When I first took a glance at this scene by Eero Okkonen a week ago, I assumed the glowing eyes of the monster, called Uku-Li by the builder, were simply the result of some interesting building techniques, lit up by a light from below. Interesting? Yes. Technique? Maybe. Built from LEGO bricks? No, because as I realized upon closer inspection, that is indeed an actual cat back there, in fact, it’s the builder’s newest cat, Ukuli.
Star of the show aside, I always love to see modern takes on old LEGO themes, this particular build is a modernization of the Orient Expedition subtheme of the Adventurers line. We can see Johnny Thunder on the right, evidenced by his signature hat, Dr. Charles Lightning at the center, and Pippin Reed taking photos on the left. And don’t miss the use of a Duplo grass piece as vegetation in the top right corner.
While brainstorming ideas for my own entry to the Assemble the Fleet Contest, I went down a bit of an internet rabbit hole of ships and concept art from lesser-known Star Wars video games. Among them was the Assault Frigate Mark II, only seen in the Star Wars: Empire at War RTS games, which I took one look at and dismissed as impossible to recreate in LEGO due to it’s almost entirely rounded shape. A few weeks later, to my dismay and excitement, The Brickforce proved me very wrong with his beautiful microscale rendition of the ship.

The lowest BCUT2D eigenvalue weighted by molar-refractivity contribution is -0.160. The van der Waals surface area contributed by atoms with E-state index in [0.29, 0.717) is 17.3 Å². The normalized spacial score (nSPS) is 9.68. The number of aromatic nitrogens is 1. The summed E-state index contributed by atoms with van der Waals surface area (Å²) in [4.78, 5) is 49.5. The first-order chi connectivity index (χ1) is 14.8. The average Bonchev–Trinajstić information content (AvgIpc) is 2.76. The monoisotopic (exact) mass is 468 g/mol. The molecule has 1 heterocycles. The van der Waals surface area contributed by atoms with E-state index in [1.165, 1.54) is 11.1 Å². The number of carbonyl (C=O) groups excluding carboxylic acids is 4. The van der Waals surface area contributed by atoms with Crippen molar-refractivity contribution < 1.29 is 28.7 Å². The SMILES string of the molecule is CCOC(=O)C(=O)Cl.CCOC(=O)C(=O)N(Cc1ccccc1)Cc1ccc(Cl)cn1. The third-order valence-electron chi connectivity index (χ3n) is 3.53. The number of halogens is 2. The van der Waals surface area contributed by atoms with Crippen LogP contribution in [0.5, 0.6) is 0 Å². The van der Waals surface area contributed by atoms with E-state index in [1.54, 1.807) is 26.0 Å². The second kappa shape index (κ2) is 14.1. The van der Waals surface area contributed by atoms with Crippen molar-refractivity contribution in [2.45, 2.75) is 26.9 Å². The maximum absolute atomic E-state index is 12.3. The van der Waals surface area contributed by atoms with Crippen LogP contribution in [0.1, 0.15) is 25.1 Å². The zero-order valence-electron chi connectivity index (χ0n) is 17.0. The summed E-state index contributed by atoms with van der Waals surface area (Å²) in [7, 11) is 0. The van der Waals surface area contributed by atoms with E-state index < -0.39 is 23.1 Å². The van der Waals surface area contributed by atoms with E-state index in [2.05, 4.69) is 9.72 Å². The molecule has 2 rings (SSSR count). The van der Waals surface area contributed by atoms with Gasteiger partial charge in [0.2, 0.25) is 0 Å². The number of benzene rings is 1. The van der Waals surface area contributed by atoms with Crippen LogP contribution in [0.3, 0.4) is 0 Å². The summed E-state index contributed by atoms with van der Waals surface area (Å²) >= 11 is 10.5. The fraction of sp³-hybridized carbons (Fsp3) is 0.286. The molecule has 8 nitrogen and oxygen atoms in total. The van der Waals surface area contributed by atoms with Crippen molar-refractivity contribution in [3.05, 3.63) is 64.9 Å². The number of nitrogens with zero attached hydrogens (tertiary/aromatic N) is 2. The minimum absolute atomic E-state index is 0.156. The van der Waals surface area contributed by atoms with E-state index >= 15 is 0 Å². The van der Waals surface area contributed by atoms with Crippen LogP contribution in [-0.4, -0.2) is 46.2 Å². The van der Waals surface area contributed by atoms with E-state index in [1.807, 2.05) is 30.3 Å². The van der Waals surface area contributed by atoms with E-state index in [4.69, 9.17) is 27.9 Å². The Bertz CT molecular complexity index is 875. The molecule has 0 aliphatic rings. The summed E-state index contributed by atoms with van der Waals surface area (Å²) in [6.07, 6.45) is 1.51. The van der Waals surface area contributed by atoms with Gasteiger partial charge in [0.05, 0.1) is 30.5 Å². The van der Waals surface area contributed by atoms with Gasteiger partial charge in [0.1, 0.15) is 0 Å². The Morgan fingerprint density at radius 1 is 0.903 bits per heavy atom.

Making good use of the multitude of new rounded, angled, and sloped pieces LEGO has released the past few years, the builder has managed to skillfully recreate the rounded form of the ship, with minimal gaps between the bricks for a smooth look. The splashes of color top complete the build, both incorporated into the complex shaping of the hull and in the Nebulon-B-esque pod array coming off the bottom of the vessel.